Kevin Venzke stepjak at yahoo.fr
Wed Sep 21 13:38:15 PDT 2005


--- Jobst Heitzig <heitzig-j at web.de> a écrit :
> You wrote:
> > I don't believe DMC satisfies SFC:
> > 
> > 49 A
> > 24 B>A
> > 27 C>B
> > 
> > It's possible to place the DMC approval cutoffs so that B has the lowest
> > approval, and A wins.
> > 
> > I believe this would be a violation of SFC, since more than half of the
> > voters prefer B to A, but no majority prefers anyone to B. That is, B is
> > clearly preferred to A, and no one is clearly preferred to B.
> Why do you say no-one was clearly preferred to B? C beats B, so B is not the CW...
> I thought SFC only talks about situations with a CW??

Sorry, I could have been clearer. I say B is "clearly preferred" to A
because, no matter how indifference between A and B is resolved (if there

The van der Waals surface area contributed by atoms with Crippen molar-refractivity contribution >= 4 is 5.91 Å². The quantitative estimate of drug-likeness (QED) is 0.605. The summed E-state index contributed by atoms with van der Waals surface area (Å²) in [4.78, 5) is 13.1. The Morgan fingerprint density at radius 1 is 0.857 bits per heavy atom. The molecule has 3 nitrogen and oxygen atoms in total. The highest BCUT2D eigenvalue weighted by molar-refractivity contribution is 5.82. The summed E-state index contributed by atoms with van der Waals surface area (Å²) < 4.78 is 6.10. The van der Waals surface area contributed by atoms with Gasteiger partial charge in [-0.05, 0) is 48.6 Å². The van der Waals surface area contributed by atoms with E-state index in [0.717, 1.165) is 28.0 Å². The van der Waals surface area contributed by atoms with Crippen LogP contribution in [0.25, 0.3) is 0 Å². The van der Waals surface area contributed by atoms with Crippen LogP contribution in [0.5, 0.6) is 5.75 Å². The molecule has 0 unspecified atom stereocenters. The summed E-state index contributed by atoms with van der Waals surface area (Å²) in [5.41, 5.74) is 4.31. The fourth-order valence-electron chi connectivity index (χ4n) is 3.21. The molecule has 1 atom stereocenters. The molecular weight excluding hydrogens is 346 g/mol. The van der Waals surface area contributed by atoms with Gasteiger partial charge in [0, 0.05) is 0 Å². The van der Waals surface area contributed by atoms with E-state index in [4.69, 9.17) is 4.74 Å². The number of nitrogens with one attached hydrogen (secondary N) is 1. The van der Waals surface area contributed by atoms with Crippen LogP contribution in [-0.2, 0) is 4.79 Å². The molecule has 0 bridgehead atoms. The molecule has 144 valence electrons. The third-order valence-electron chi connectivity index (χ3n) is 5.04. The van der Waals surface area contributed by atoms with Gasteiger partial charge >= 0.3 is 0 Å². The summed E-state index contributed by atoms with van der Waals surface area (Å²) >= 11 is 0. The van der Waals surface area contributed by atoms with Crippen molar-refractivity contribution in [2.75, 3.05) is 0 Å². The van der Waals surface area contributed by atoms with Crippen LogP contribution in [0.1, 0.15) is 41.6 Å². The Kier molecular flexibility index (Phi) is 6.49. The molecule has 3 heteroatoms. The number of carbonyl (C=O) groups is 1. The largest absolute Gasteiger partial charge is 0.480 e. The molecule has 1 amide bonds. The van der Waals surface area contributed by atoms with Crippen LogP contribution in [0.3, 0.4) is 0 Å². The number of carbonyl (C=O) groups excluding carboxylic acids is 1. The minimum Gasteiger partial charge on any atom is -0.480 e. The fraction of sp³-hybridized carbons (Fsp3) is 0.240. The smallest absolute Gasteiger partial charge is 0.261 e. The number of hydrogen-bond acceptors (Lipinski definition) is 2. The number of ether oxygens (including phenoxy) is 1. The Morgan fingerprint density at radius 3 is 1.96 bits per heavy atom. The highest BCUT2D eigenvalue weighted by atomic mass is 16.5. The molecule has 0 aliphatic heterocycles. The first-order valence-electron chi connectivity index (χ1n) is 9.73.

were any), A can't pairwise beat B. But it is possible to complete
indifferent rankings so that B beats everyone.

SFC talks about situations with a *sincere* CW. It says if there is a
sincere CW, and more than half of the voters rank the CW over candidate
B, and no one uses order reversal, then the winner can't be B.

> > I'd say the purpose of SFC is to protect the B>A voters from giving the
> > election to A. (That's assuming B wins and not C.)
> In DMC, those who prefer B to A can easily do so, they only need to place their approval cutoff
> between B and A:
> 24 B>>A
> 27 C>B
> In this way, B doubly defeats A, so A cannot win.

Unfortunately, I don't believe SFC is worded as "the majority must have a
way of voting..." The point is that this majority needn't do anything special.

Kevin Venzke


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